One day this week, I was washing up in the back of the cell and told my cellmate to get some ice for me. I specifically told him not to let the gallery worker go by with only giving him a few scoops. However, when I dressed and took down a privacy sheet, I noticed he only had a tiny amount of ice. This ice would be melted in a few hours. I asked him why he did not get more ice, and he told me that was all the worker was passing out. I told him he was a coward not to demand more ice and let the worker treat him like a chump. He was offended, but I did not care and I grabbed the bag and went to the bars. When the gallery worker came back around, I told him to give me more ice, and he filled my bag up with so much ice I had problems getting it through my cell bars. I did not want all this ice and only got it to make a point to my cellmate.

I never use the ice to put directly in my drink. The workers often sweat onto the ice as they reach into the bucket. I can also still remember disgruntled workers pissing in the ice before passing it out years ago. The ice is made in another building, and I am not sure how clean the ice makers are kept or what happens to the ice on its voyage to the cellhouse. Large coolers are sometimes brought out onto the yard. These coolers are meant for prisoners to drink from, but I noticed some people opening the top to grab ice out with their hands. The people who live at Stateville are very inconsiderate and unsanitary.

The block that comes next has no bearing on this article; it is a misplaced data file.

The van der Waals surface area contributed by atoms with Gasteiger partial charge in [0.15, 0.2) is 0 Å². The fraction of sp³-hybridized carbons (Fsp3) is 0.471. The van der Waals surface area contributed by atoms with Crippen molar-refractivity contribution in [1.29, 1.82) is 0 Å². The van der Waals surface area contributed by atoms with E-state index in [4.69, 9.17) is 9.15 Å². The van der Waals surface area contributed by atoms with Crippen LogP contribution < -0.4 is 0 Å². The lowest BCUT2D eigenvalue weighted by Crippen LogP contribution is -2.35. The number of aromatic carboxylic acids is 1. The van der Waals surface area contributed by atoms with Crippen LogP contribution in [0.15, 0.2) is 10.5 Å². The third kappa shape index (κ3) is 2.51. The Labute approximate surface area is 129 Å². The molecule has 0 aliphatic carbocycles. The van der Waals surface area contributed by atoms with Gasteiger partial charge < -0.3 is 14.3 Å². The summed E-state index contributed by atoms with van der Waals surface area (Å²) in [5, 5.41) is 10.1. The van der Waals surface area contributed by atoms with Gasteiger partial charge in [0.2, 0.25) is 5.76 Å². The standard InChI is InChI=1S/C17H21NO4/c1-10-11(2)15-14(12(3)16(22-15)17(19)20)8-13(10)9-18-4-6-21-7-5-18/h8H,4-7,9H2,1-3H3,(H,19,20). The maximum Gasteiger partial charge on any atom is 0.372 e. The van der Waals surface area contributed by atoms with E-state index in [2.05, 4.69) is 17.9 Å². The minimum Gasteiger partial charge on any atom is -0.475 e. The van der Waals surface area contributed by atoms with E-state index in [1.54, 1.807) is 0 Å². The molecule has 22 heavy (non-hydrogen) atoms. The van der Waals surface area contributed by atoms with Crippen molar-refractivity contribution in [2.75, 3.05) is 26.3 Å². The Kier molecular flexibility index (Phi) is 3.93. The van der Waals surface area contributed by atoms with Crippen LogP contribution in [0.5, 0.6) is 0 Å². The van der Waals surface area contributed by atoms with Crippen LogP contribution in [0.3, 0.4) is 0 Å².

A kitchen worker came to my cell bars to talk after taking his detail shower. Guards do not always immediately lock up workers returning from assignments, or the shower room. They cannot get into their cells and often wander about on the gallery talking to people they know. I was busy at the table reading and taking notes, but I did not mind talking to the kitchen worker for awhile. Recently, I have been advising him on filing a successive post conviction appeal before going to the federal courts. Today, however, he wanted to talk about how hot it is in the kitchen. He said it is often 110 degrees or more where he works. The numerous cauldrons, stoves and fryers raise temperatures in the kitchen to unbearable conditions in the summer. He said they have some fans back there, but it does nothing but blow the hot air around. Yesterday, he said, while standing over a large kettle of boiling food, he felt like he was about to pass out. During his shift he repeatedly had to wring out his T-shirt and he snuck into the cold storage area a few times. I told him he better not be sweating into my food. He says he is careful not to, but I know the kitchen workers often do. Fortunately, kitchen workers must be tested for TB, hepatitis, and other communicable diseases. I also hope that our food is cooked to such high temperatures that it kills most germs.